AEP gets final air permit for Rockport SO2 control systems

The Indiana Department of Environmental Management on Aug. 27 approved an air permit change that would allow Indiana Michigan Power to install new air emissions controls on the two, 1,300-MW coal units at the Rockport power plant.

The approval covers construction of new Dry Sorbent Injection (DSI) systems for Units 1 and 2, the replacement of the Unit 1 Ash silo Bin Vent Filters, separator strings, and Unit 2 Separator Strings on three of the four silos, along with modifications to the design and operation of the existing landfill to dispose of the additional combustion waste generated by the DSI systems and changes to the ACI systems and the changes in the classification of the material being disposed.

As part a modification of New Source Review (NSR) Consent Decree, signed by the U.S. District Court for the Southern District of Ohio on May 14, Indiana Michigan Power has accepted federally enforceable limitations on annual SO2 emissions from the Rockport Plant main boilers.

Indiana Michigan Power is a unit of American Electric Power (NYSE: AEP) and Rockport fies Powder River Basin coal. The modified NSR deal, among other things, allows AEP to install these cheaper controls on the two Rockport coal units, instead of more costly flue gas desulfurization on one unit.

The new controls are:

  • Unit 1 Dry Sorbent Injection System, permitted in 2013, identified as (DSI-U1), consisting storage silos, pneumatic truck unloading stations and associated equipment, injection metering system that includes three metering feeders directly fed from each storage silo, blowers, and piping necessary to inject up to 10 tons per hour of sodium bicarbonate into the ductwork upstream of the electrostatic precipitators (ESPs) on each unit.
  • Unit 2 Dry Sorbent Injection System, permitted in 2013, identified as (DSI-U2), consisting storage silos, pneumatic truck unloading stations and associated equipment, injection metering system that includes three metering feeders directly fed from each storage silo, blowers, and piping necessary to inject up to 10 tons per hour of sodium bicarbonate into the ductwork upstream of the ESPs on each unit.
  • Modification of the existing Activated Carbon Injection (ACI) System on Units 1 and 2. This modification includes the replacement of the existing PAC feeder to increase the maximum feed rate of PAC to 4000 lbs/hr from the current maximum equipment rating of 1750 lbs/hr. In addition the PAC being used will be switched from a non-halogenated PAC to a halogenated PAC. Two additional 360 ton capacity silos will also be added to the system.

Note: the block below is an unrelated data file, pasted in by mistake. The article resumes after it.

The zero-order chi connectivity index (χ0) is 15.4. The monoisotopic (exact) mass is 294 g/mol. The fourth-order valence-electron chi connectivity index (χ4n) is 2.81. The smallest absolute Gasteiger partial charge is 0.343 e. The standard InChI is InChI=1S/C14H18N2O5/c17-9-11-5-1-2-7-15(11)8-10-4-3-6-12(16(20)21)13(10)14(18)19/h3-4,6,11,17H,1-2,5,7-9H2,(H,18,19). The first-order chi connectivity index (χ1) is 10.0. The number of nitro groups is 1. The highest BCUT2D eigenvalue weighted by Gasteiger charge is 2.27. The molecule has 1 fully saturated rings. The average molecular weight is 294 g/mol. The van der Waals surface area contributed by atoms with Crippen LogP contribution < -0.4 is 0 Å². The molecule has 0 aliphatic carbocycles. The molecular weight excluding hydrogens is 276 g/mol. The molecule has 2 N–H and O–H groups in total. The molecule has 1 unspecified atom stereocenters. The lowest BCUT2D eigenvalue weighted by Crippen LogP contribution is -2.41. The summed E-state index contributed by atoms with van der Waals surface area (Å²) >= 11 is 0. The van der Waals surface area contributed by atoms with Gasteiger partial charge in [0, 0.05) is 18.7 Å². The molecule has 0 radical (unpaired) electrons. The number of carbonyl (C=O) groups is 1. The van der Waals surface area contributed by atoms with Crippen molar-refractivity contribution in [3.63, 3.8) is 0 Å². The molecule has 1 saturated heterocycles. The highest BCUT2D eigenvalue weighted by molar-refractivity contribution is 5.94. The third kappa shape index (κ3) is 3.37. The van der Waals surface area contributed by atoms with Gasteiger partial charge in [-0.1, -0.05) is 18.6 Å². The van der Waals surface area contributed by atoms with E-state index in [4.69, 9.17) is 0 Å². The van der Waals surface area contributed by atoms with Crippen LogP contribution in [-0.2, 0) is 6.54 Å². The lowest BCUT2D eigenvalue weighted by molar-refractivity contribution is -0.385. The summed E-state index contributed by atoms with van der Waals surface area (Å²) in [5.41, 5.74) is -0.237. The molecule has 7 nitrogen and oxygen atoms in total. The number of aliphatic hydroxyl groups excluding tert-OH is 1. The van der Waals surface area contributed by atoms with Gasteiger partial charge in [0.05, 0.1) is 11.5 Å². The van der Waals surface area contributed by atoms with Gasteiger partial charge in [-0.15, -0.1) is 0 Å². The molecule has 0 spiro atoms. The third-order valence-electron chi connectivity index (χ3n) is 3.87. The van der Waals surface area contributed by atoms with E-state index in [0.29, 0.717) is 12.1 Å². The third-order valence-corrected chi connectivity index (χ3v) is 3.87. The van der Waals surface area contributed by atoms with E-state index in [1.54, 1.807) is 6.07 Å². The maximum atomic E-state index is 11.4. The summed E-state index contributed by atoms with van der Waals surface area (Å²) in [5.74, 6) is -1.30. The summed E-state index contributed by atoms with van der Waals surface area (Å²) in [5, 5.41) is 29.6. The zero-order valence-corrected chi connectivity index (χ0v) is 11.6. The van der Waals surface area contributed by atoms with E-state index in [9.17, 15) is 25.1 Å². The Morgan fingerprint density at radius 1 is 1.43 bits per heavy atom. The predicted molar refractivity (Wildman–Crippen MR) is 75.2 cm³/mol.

• Modification of the design and operation of the existing landfill to dispose of the additional combustion waste generated by the DSI systems and changes to the ACI systems.

The affected units are:

  • One pulverized coal opposed wall fired dry bottom boiler, identified as MB1 (Main Boiler 1), with construction commenced in 1977 and completed in 1984, with a design heat input capacity of 12,374 million Btu per hour, with an ESP system for control of particulates. Low NOX burners and an overfire air (OFA) system have been installed for NOX control. One powdered activated carbon (PAC) injection system, identified as ACI, permitted in 2008, 2010 and 2013, with a unit maximum capacity of injecting 4,000 pounds of halogenated or non-halogenated activated carbon per hour into the exhaust ductwork for Boiler 1 (MB1) from a dedicated silo(s). One dry sorbent injection (DSI) system, identified as DSI-U1, permitted in 2013, with a design injection capacity of 20,000 pounds of sodium bicarbonate per hour into the exhaust ductwork for Boilers 1 (MB1). Emissions from Units MB1 and MB2 are exhausted through the common stack, Stack CS012.
  • One pulverized coal opposed wall fired dry bottom boiler, identified as MB2 (Main Boiler 2), with construction commenced in 1977 and completed in 1989, with a design heat input capacity of 12,374 million Btu per hour, with an ESP system for control of particulate matter. Low NOX burners and OFA have been installed for NOX control. One PAC injection system, identified as ACI, permitted in 2008, 2010 and 2013, with a unit maximum capacity of injecting 4,000 pounds of halogenated or non-halogenated activated carbon per hour into the exhaust ductwork for Boiler 2 (MB2) from a dedicated silo(s). One DSI system, identified as DSI-U2, permitted in 2013, with a combined maximum capacity of injecting 20,000 pounds of sodium bicarbonate per hour into the exhaust ductwork for Boilers 1 (MB2).
About Barry Cassell 20414 Articles
Barry Cassell is Chief Analyst for GenerationHub covering coal and emission controls issues, projects and policy. He has covered the coal and power generation industry for more than 24 years, beginning in November 2011 at GenerationHub and prior to that as editor of SNL Energy’s Coal Report. He was formerly with Coal Outlook for 15 years as the publication’s editor and contributing writer, and prior to that he was editor of Coal & Synfuels Technology and associate editor of The Energy Report. He has a bachelor’s degree from Central Michigan University.